Letters to the Editor

Letters on disabled and KanCare, Trump, Rogers, Crum, letters deadline


KanCare made it harder on disabled

Regarding the recent commentary by Tim Keck, acting secretary of the Kansas Department for Aging and Disability Services (“Safety net for disabled strong and improving,” Oct. 24 Opinion): Everyone should understand that it’s up to individuals with a disability, their families, targeted case managers, doctors, service providers, etc., to first identify needs, then make care coordinators at KanCare’s managed care organizations aware of these needs and try to get approval of coverage.

Though I respect MCO care coordinators, they just don’t have the contact that local people do. The local teams are the ones that see needs and initiate resolution.

From their first KanCare pitch, Brownback administration officials said that KanCare would coordinate services for individuals with intellectual and development disabilities. In actuality, I’m still doing this for my daughter, and KanCare has complicated it, made it a lot tougher, and made it take much more time.

I understand there are some positive outcomes for some, and I’m truly happy for those individuals. However, the parent’s worst nightmares that occur are truly frightening and are downplayed and misrepresented.

Along with being a parent, I’ve had experience in the I/DD field enough to directly see that our current administration has made our job so much more difficult. Now more than ever, families and local teams are the people watching out for the needs of I/DD individuals.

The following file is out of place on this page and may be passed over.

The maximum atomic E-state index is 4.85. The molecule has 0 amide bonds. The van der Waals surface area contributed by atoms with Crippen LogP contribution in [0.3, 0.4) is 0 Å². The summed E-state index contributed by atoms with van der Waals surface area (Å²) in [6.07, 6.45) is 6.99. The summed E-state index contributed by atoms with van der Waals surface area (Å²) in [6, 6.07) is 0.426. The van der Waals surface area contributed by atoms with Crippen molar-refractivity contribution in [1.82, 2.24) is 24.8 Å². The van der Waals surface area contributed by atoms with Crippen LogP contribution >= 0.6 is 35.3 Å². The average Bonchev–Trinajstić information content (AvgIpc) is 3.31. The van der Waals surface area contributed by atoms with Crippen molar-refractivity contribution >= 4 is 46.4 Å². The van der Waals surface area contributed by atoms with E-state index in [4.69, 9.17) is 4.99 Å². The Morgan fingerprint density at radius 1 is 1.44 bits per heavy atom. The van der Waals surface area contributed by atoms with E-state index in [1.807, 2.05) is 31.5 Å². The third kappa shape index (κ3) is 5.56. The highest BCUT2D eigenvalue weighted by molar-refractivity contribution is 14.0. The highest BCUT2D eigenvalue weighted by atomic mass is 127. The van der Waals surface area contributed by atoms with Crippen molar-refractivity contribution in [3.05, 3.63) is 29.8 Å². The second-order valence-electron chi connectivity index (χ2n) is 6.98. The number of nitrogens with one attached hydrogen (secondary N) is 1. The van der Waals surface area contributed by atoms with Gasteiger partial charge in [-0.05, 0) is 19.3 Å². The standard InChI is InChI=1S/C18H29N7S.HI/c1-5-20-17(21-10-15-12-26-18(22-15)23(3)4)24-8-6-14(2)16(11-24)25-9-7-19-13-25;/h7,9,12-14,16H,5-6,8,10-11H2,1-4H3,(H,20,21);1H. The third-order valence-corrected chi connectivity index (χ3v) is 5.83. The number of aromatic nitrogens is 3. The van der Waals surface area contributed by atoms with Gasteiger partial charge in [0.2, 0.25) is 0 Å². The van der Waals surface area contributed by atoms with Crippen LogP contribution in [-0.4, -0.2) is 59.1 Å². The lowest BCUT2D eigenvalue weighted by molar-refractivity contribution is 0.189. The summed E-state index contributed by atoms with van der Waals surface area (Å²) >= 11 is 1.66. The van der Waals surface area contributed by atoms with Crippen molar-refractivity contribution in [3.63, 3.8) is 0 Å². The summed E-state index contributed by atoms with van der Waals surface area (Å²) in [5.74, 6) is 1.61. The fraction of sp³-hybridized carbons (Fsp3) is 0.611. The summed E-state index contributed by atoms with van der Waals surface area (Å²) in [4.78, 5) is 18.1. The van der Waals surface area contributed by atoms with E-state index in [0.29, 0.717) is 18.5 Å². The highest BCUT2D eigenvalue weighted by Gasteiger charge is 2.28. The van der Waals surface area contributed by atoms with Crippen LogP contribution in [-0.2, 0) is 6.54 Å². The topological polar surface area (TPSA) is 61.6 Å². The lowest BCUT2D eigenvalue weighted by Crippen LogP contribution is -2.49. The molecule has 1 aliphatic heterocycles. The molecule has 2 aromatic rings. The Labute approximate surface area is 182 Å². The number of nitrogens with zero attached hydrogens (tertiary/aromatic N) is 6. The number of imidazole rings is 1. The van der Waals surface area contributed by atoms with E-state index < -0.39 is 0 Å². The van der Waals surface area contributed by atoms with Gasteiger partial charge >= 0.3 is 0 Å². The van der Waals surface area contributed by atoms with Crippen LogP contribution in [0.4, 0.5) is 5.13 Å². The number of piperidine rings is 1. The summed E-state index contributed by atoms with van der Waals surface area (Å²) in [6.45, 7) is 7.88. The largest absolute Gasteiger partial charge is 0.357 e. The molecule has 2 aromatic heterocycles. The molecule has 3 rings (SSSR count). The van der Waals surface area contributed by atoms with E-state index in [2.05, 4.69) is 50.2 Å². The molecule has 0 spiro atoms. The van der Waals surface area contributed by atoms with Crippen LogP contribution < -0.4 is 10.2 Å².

Kristi Berning, Newton

System is rigged

Donald Trump was right when he said the system was “rigged,” but he drew the wrong conclusion.

Trump was born among the wealthiest 1 percent of people living in the wealthiest country on earth. He was allowed to take bankruptcy several times, walking away with his wealth but damaging or breaking contractors and suppliers who served him. And he could “do anything” to women because he had the power to destroy their careers and their lives if they objected.

Trump won the Republican nomination because the press gave his outrageous remarks the most news coverage. The electoral college and Republican nomination gave Trump 50/50 odds by virtually eliminating minor party candidates. The Citizens United decision allows Trump to raise huge sums from big donors (if they like him), and Trump is running against the least popular presidential candidate in memory (except for him).

Yes, the system is rigged, and it’s rigged in Trump’s favor. When the ballots are counted and Trump is not the winner, he shouldn’t throw another infantile tantrum about the system. He should face the facts: It was his own fault.

Charles Eby, Wichita

Save the U.S.

This is an election in which one has to look more at the policies that the presidential candidates propose than some of their unfavorable qualities. Hillary Clinton and Donald Trump differ greatly on their objectives.

I would think that most people would want to vote for the candidate who is in favor of appointing pro-life judges, protecting the Second Amendment, defunding Planned Parenthood, repealing the tax on family inheritance, protecting biblical religious conscience, reducing Environmental Protection Agency regulations on coal and oil, protecting traditional marriage, supporting school choice, placing a hold on Syrian refugees to the United States, repealing IRS restrictions on church speech, and supporting American energy independence.

I would also think that most people would want to vote for the candidate who was opposed to the Iran nuclear deal that threatens Israel, boys in girls’ public school bathrooms, and federally mandated health care.